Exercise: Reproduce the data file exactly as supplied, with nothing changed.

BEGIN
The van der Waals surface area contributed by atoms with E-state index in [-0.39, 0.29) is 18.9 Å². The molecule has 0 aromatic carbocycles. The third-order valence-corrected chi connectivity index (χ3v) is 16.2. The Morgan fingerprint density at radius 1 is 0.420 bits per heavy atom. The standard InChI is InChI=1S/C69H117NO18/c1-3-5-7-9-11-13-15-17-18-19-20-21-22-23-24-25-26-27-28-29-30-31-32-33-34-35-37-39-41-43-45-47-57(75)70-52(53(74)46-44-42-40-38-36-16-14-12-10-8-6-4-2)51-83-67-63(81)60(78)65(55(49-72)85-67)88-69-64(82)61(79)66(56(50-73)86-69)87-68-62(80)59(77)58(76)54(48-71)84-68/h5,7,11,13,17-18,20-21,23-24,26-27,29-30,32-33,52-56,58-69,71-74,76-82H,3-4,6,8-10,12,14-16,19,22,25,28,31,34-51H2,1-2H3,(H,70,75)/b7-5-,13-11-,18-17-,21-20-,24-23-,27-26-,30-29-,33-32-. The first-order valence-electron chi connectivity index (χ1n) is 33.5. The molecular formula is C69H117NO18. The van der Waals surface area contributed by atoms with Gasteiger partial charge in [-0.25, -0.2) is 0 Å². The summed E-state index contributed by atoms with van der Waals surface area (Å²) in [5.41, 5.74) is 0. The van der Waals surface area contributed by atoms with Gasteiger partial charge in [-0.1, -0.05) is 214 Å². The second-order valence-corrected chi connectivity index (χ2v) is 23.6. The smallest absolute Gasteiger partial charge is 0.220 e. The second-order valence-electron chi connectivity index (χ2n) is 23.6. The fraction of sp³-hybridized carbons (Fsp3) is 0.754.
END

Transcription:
The van der Waals surface area contributed by atoms with E-state index in [-0.39, 0.29) is 18.9 Å². The molecule has 0 aromatic carbocycles. The third-order valence-corrected chi connectivity index (χ3v) is 16.2. The Morgan fingerprint density at radius 1 is 0.420 bits per heavy atom. The standard InChI is InChI=1S/C69H117NO18/c1-3-5-7-9-11-13-15-17-18-19-20-21-22-23-24-25-26-27-28-29-30-31-32-33-34-35-37-39-41-43-45-47-57(75)70-52(53(74)46-44-42-40-38-36-16-14-12-10-8-6-4-2)51-83-67-63(81)60(78)65(55(49-72)85-67)88-69-64(82)61(79)66(56(50-73)86-69)87-68-62(80)59(77)58(76)54(48-71)84-68/h5,7,11,13,17-18,20-21,23-24,26-27,29-30,32-33,52-56,58-69,71-74,76-82H,3-4,6,8-10,12,14-16,19,22,25,28,31,34-51H2,1-2H3,(H,70,75)/b7-5-,13-11-,18-17-,21-20-,24-23-,27-26-,30-29-,33-32-. The first-order valence-electron chi connectivity index (χ1n) is 33.5. The molecular formula is C69H117NO18. The van der Waals surface area contributed by atoms with Gasteiger partial charge in [-0.25, -0.2) is 0 Å². The summed E-state index contributed by atoms with van der Waals surface area (Å²) in [5.41, 5.74) is 0. The van der Waals surface area contributed by atoms with Gasteiger partial charge in [-0.1, -0.05) is 214 Å². The second-order valence-corrected chi connectivity index (χ2v) is 23.6. The smallest absolute Gasteiger partial charge is 0.220 e. The second-order valence-electron chi connectivity index (χ2n) is 23.6. The fraction of sp³-hybridized carbons (Fsp3) is 0.754.